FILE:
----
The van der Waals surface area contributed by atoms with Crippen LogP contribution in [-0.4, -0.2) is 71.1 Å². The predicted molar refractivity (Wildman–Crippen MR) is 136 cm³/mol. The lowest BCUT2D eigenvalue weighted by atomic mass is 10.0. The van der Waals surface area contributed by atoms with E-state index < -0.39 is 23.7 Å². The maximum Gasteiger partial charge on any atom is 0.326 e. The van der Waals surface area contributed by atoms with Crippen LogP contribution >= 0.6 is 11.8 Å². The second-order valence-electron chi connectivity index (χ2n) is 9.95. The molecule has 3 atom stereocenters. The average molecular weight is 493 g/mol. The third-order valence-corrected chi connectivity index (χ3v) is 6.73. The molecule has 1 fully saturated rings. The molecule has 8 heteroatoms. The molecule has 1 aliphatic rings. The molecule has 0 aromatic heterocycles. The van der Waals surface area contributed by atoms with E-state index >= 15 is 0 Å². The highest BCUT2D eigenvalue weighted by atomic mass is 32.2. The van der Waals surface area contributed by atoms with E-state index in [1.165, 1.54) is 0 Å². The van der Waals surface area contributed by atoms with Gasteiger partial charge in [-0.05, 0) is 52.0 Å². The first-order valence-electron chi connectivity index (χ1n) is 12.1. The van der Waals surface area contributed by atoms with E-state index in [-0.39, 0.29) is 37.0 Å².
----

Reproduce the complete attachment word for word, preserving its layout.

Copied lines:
The van der Waals surface area contributed by atoms with Crippen LogP contribution in [-0.4, -0.2) is 71.1 Å². The predicted molar refractivity (Wildman–Crippen MR) is 136 cm³/mol. The lowest BCUT2D eigenvalue weighted by atomic mass is 10.0. The van der Waals surface area contributed by atoms with E-state index < -0.39 is 23.7 Å². The maximum Gasteiger partial charge on any atom is 0.326 e. The van der Waals surface area contributed by atoms with Crippen LogP contribution >= 0.6 is 11.8 Å². The second-order valence-electron chi connectivity index (χ2n) is 9.95. The molecule has 3 atom stereocenters. The average molecular weight is 493 g/mol. The third-order valence-corrected chi connectivity index (χ3v) is 6.73. The molecule has 1 fully saturated rings. The molecule has 8 heteroatoms. The molecule has 1 aliphatic rings. The molecule has 0 aromatic heterocycles. The van der Waals surface area contributed by atoms with E-state index >= 15 is 0 Å². The highest BCUT2D eigenvalue weighted by atomic mass is 32.2. The van der Waals surface area contributed by atoms with E-state index in [1.165, 1.54) is 0 Å². The van der Waals surface area contributed by atoms with Gasteiger partial charge in [-0.05, 0) is 52.0 Å². The first-order valence-electron chi connectivity index (χ1n) is 12.1. The van der Waals surface area contributed by atoms with E-state index in [-0.39, 0.29) is 37.0 Å².